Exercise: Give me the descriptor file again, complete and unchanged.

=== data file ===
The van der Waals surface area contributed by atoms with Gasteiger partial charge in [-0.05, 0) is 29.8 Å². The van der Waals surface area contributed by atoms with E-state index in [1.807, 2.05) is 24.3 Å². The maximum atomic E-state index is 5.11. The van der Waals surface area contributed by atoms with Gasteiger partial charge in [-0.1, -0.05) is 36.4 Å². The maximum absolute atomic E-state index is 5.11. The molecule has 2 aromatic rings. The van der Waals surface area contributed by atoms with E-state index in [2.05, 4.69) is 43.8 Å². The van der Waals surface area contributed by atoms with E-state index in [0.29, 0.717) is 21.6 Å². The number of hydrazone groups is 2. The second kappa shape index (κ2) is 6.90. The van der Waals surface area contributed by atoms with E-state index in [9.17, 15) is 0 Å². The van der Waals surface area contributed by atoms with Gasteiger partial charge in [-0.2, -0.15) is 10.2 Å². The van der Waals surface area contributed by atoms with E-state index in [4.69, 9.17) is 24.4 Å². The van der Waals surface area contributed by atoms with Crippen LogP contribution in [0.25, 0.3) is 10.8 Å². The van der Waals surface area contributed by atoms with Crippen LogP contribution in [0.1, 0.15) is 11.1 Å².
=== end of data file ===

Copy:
The van der Waals surface area contributed by atoms with Gasteiger partial charge in [-0.05, 0) is 29.8 Å². The van der Waals surface area contributed by atoms with E-state index in [1.807, 2.05) is 24.3 Å². The maximum atomic E-state index is 5.11. The van der Waals surface area contributed by atoms with Gasteiger partial charge in [-0.1, -0.05) is 36.4 Å². The maximum absolute atomic E-state index is 5.11. The molecule has 2 aromatic rings. The van der Waals surface area contributed by atoms with E-state index in [2.05, 4.69) is 43.8 Å². The van der Waals surface area contributed by atoms with E-state index in [0.29, 0.717) is 21.6 Å². The number of hydrazone groups is 2. The second kappa shape index (κ2) is 6.90. The van der Waals surface area contributed by atoms with E-state index in [9.17, 15) is 0 Å². The van der Waals surface area contributed by atoms with Gasteiger partial charge in [-0.2, -0.15) is 10.2 Å². The van der Waals surface area contributed by atoms with E-state index in [4.69, 9.17) is 24.4 Å². The van der Waals surface area contributed by atoms with Crippen LogP contribution in [0.25, 0.3) is 10.8 Å². The van der Waals surface area contributed by atoms with Crippen LogP contribution in [0.1, 0.15) is 11.1 Å².